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Crystalstructure of natural materials

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An important part of the soil properties, such as pollutant sorption, is related to the fine mineral fraction less than 2 µm, corresponding to the clay minerals. To understand the behavior of such clay minerals in the environment, it is necessary to determine their structure at the atomic level. X-ray powder diffraction and the new transmission electron microscopy (TEM) techniques are used to explore the variability of the crystalline structure of the natural minerals at the nano or sub-nano scale.
Several minerals are studied: birnessite, illite, smectite, kaolinite and palygorskyte.

Keywords: Layered materials, transmission electron microscopy, crystallography


Crystalchemical study of birnessite polytypes (XRD, SAED, HRTEM, EELS)

Despite their low occurrence on soil, manganese oxides are ubiquitous in nature and play a major role in the fate of metallic pollutants. In the soil, manganese oxides are present as highly disordered minerals. To better understand their sorbent properties, work on the crystalchemistry of layered manganese oxides, for which birnessite is the major form, where undergone to understand their crystal structure as a function of the chemical parameters and the Mn mean oxidation state. An analysis of the seven existing polytypes and the nature of the crystallographic defects were performed using powder X-ray diffraction (XRD, electron diffraction (SAED), high-resolution transmission electron microscopy (HRTEM) and electron energy loss spectroscopy (EELS).


Identification method of illite polytypes by SAED

Dioctahedral 2:1 aluminosilicates are the dominant fraction the clay minerals in the soil, and their presence has an important impact on the mechanical but also oil properties of the soil. Illite, the most abundant potassic aluminosilicate, display a morphological variability (laths or isomorphic plates) but also a structural variability (trans-vacant or cis-vacant 1M or 2M1 polytypes, mainly). If a statistic relationship (by X-ray powder diffraction, or thermal analyses) as a function of the burial depth was reported, no direct relationship at the particle scale was demonstrated. The transmission electron microscopy (TEM) offers a unique opportunity to determine for each given particle its morphology, its chemistry and its crystal structure. A method by selected area-electron diffraction (SAED) was developed to identify the crystallographic polytype of the individual particles of illites. If the [001] zone axis is the most characteristic for such an identification, a method based on the observation of diffraction patterns along several zone axes was proposed.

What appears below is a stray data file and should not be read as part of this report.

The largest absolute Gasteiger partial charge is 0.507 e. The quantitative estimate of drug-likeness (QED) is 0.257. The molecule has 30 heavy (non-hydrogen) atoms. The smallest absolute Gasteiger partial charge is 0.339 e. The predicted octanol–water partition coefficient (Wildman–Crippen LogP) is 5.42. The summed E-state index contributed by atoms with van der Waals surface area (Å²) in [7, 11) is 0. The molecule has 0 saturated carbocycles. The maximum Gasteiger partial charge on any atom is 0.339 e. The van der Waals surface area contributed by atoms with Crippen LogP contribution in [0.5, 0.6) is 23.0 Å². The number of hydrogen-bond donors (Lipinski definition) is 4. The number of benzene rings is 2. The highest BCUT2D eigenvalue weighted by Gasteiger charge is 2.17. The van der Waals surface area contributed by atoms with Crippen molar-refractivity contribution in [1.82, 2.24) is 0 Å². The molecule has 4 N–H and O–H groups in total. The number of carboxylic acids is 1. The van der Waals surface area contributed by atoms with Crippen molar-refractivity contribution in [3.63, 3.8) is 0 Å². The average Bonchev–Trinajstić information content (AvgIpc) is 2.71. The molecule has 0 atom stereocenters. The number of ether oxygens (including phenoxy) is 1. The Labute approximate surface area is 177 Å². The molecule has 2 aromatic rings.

illite SAED
Figure 1 : Selected-area electron diffraction of single crystal illite oriented along the [001] zone  axis : a)  tv-1M polytype ; b) cv-1M polytype  ; c) tv-2M1 polytype




Polymorph and polytype identification of finely divided dioctahedral mica individual crystals with SAED. Kinematical and dynamical electron diffraction, Gaillot et al. 2011, Physics and Chemistry of Minerals, Vol 38(6), p. 435-448

Polymorph and polytype identification from individual mica particles using selected area electron diffraction. Gaillot et al. 2020, Clays and Clay Minerals, Vol 68(4), p. 334-346



ISTERRE Grenoble France, Moscow Russia, Univ Crete Grece


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